Making Roots

Explore the wonders of nature on a small scale.

Making Roots

If you’re not quite ready for a full plant, why not explore the wonders of nature on a smaller scale.

Most seeds contain enough energy within them to start growing on their own for a while without soil or other nutrients. You can use this special ability of seeds to watch roots develop without getting messy.


Things you might need:

Jam jar or similar
Sand (optional)
Cotton wool balls
Butter beans (dried from the supermarket is fine, not canned!)
Water

Activity details:

Age: All
Difficulty: Easy
Preparation time: 15 minutes
Running time: 1 week

Learning points:

Plant structures
Plant growth and development


How to make visible roots:

  1. Weight the bottom of the jam jar with some sand (optional).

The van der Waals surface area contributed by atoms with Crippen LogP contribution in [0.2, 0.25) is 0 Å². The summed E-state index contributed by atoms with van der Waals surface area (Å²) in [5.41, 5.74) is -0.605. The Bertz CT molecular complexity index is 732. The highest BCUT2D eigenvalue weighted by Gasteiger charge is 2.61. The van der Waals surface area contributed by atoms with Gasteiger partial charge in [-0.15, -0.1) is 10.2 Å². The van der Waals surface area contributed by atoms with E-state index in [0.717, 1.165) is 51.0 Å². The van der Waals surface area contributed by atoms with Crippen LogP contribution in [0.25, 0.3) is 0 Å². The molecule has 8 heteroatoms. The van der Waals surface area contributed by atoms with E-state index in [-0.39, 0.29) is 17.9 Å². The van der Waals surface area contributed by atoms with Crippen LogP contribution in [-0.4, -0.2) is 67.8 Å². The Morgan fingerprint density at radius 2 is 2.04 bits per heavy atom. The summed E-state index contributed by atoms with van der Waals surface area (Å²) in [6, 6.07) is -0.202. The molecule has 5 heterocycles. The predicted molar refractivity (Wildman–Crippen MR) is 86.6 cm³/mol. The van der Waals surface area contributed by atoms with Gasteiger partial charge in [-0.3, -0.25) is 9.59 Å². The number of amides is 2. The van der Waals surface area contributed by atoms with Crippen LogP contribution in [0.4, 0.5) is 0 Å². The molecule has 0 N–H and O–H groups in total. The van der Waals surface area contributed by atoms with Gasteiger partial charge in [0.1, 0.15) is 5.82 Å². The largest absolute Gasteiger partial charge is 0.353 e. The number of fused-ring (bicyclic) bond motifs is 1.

2. Fill the jar past half way with cotton wool balls, and gently compress them.
  3. Press a butter bean down the side of the jar, making sure it doesn’t hit the bottom.
  4. Water gently until the cotton wool balls are damp but not soaked, and place the jar on a sunny windowsill.

Top tips!

Keep an eye on the moisture level and top up with water when necessary.

Within 2-3 days the bean should have germinated, and you’ll begin to see roots and shoots. Eventually the plant will develop leaves - make sure the jar doesn’t topple over at this stage!

Once you’ve finished watching the development of the plant, take it out of the jar and gently remove the cotton wool balls. You should be able to examine the root system that has developed. If you have access to a magnifying glass try looking at the root hairs.

Roots
Root system of Heather, Calluna vulgaris, illustrated in Fuchs, De historia stirpium (1542).

How to take it further...

You could keep a bean diary. This could take the form of descriptions, drawings, measurements and/or photographs of the observations. You could also transplant the developing beans into pots with soil and put them into a garden or on a windowsill.